A man stood at the railway station with a placard declaring himself to be a refugee from Syria, a woman and child sat on the floor beside him. Perhaps he was Syrian, perhaps his home was somewhere very different, whatever his origin, to stand begging at a Paris station cannot be an easy option. What must his life be like for he and his family to be there, to watch as countless people stream by, ignoring their pleas for existence?
Thinking of the man took me back to a moment fifteen years ago, in a taxi, in a Manila traffic jam, on a Thursday evening. A colleague and I were on the way back to the airport, knowing that we would be in Dublin the following lunchtime, I tried to imagine what it was like for those who couldn’t get on a plane and fly to Europe.
What was it like to be trapped in the life of the man who was trying to make a few pesos selling peanuts to passing motorists? What was it like to be one of the family who were living under one of the highway flyovers? What was it like to be living in a house made from bamboo and woven leaves in one of the many villages we had visited? When these people watch a European pass by, what thoughts do they have? Their whole life, to us, is an unknowable experience.
What must it be like to be a child in sub-Saharan Africa. Five times, I have travelled to Rwanda, and the children have not changed. “Muzungu, muzungu,” they shout as we pass: “whites, whites,” with the implication, “rich people, rich people.”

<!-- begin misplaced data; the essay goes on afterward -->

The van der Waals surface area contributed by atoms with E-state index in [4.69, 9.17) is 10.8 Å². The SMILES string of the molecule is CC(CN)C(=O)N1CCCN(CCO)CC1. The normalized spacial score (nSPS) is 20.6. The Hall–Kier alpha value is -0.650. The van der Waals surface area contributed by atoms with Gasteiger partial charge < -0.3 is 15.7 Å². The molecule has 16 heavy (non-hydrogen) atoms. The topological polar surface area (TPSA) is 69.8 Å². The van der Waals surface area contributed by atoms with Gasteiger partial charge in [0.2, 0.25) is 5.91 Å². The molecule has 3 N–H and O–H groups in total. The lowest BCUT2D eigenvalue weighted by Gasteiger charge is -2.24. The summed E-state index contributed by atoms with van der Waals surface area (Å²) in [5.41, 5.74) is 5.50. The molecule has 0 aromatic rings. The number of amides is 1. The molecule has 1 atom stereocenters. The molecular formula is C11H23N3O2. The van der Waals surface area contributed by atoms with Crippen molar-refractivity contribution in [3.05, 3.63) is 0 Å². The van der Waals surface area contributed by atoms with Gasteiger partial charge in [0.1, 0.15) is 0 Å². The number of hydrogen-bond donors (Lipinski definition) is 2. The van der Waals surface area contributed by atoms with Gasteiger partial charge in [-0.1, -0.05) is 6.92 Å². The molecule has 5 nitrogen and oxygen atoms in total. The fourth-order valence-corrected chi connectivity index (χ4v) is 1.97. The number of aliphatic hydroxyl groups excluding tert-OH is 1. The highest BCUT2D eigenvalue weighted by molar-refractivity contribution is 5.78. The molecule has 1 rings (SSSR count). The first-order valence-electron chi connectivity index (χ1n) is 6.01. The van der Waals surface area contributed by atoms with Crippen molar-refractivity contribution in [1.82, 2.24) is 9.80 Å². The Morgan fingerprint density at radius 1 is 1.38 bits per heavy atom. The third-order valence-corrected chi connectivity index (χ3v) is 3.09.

Kids in second hand European clothes, running barefoot at the roadside, watch as people from another world pass by in a four wheel drive pick up. What were their lives like in their mud brick houses? How far did they walk to fetch water each morning? When they went to school, what lessons did they learn?
Whether it’s a man at Chatelet-Les Halles station, street dwellers in Manila, or children in Africa, it is impossible to stand in their places; impossible to unknow what we know. We know we have comfortable homes to which to return. We know we have our treasured possessions. We know we have our friends or family to turn to in times that are dark.
There are few people in our community who would contemplate turning away from all we have and willingly facing the nothingness. There are few people who would put themselves into a situation where there was no way out. It’s impossible to let go of all the things that are important, to stand alone and vulnerable in a foreign, place; to imagine ourselves with nothing.
Perhaps the man was not really from Syria, perhaps it was a con, but how desperate must one be to stand and plea for help? What must life look like through his eyes?